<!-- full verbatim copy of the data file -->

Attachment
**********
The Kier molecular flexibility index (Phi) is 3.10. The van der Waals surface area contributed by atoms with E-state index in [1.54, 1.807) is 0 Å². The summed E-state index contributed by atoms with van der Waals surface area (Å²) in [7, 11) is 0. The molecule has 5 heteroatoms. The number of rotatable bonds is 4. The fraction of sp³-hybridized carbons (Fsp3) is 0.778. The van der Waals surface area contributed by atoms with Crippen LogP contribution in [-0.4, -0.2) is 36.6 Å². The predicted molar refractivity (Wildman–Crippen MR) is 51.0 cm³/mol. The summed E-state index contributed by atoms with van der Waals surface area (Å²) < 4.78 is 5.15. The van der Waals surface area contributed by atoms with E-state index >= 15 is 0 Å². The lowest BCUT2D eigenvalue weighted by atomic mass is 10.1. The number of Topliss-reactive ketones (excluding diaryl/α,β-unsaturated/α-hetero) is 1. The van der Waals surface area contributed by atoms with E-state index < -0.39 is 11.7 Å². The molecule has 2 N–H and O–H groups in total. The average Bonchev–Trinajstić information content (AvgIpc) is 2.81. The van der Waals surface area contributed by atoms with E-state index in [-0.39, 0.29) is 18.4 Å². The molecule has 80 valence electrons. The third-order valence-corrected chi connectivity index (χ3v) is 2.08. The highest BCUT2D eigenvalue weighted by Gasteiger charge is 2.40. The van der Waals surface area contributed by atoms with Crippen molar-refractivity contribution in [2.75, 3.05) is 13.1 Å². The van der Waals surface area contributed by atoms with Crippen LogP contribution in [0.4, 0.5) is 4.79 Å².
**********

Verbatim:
The Kier molecular flexibility index (Phi) is 3.10. The van der Waals surface area contributed by atoms with E-state index in [1.54, 1.807) is 0 Å². The summed E-state index contributed by atoms with van der Waals surface area (Å²) in [7, 11) is 0. The molecule has 5 heteroatoms. The number of rotatable bonds is 4. The fraction of sp³-hybridized carbons (Fsp3) is 0.778. The van der Waals surface area contributed by atoms with Crippen LogP contribution in [-0.4, -0.2) is 36.6 Å². The predicted molar refractivity (Wildman–Crippen MR) is 51.0 cm³/mol. The summed E-state index contributed by atoms with van der Waals surface area (Å²) < 4.78 is 5.15. The van der Waals surface area contributed by atoms with E-state index >= 15 is 0 Å². The lowest BCUT2D eigenvalue weighted by atomic mass is 10.1. The number of Topliss-reactive ketones (excluding diaryl/α,β-unsaturated/α-hetero) is 1. The van der Waals surface area contributed by atoms with E-state index < -0.39 is 11.7 Å². The molecule has 2 N–H and O–H groups in total. The average Bonchev–Trinajstić information content (AvgIpc) is 2.81. The van der Waals surface area contributed by atoms with E-state index in [-0.39, 0.29) is 18.4 Å². The molecule has 80 valence electrons. The third-order valence-corrected chi connectivity index (χ3v) is 2.08. The highest BCUT2D eigenvalue weighted by Gasteiger charge is 2.40. The van der Waals surface area contributed by atoms with Crippen molar-refractivity contribution in [2.75, 3.05) is 13.1 Å². The van der Waals surface area contributed by atoms with Crippen LogP contribution in [0.4, 0.5) is 4.79 Å².